This was an interesting read from a disability perspective. One of the interesting things about looking at the world through a disability lens is that “first world perks” (like grocery delivery via smartphone, for example) are revealed as critically valuable services for surviving disability in late capitalism. Many of the things disabled people need are conceived of as “privileges” and “perks.” Cleaning, prepared food delivery, grocery delivery, laundry service. In New Orleans, where I had limited access to friends/family to help, I used a San Francisco based startup for fresh grocery delivery (Good Eggs), Amazon Prime for household items, laundry wash-dry-fold service from a laundromat, and prepared food through an online food-delivery service.
In a way, I see some of these “perks” to help with a very real need that has arisen among people who have become too busy/overworked to connect communally to solve human problems of daily living.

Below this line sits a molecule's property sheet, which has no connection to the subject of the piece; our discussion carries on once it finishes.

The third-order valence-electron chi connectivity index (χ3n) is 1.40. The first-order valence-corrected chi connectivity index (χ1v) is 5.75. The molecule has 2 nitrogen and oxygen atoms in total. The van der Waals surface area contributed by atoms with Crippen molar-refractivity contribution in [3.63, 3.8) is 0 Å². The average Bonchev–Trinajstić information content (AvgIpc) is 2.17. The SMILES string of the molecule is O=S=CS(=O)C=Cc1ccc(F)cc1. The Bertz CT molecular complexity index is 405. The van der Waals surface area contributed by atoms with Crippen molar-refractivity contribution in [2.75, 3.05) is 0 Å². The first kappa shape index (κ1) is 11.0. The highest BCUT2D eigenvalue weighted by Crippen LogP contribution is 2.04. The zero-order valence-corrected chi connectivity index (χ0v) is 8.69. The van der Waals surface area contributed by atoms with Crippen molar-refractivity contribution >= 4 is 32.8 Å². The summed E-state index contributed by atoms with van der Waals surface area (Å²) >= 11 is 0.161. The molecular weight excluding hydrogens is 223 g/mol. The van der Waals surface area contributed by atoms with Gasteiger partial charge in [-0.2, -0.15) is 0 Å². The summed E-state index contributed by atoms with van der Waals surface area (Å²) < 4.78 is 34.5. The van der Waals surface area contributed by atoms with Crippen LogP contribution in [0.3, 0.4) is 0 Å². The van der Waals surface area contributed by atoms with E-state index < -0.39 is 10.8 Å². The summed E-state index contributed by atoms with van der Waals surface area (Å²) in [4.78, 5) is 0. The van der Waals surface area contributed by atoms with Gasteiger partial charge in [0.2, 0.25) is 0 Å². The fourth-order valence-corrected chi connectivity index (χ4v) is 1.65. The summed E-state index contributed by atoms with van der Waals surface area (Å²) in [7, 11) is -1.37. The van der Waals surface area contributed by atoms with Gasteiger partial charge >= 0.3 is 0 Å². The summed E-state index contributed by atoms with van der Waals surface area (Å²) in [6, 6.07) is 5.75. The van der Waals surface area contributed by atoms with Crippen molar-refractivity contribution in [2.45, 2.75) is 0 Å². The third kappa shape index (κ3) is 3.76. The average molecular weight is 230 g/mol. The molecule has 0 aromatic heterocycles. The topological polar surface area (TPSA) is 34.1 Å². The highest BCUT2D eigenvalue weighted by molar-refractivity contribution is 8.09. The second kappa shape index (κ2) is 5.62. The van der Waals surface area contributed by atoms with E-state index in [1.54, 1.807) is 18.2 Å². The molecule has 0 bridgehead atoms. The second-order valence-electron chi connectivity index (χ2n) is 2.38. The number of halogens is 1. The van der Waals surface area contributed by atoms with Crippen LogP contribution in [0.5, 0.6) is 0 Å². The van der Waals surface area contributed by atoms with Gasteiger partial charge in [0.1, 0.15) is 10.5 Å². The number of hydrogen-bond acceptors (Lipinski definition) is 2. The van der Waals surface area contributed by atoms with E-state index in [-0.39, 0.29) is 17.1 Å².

How do we talk about “first world perks” like these without erasing disabled people or assuming that everyone has the same level of ability and need? What is a more inclusive perspective that could accommodate disability, across cultures? (Or simply accommodate the reality that non-disabled people are having trouble meeting some of their basic needs in this work culture and economic climate?)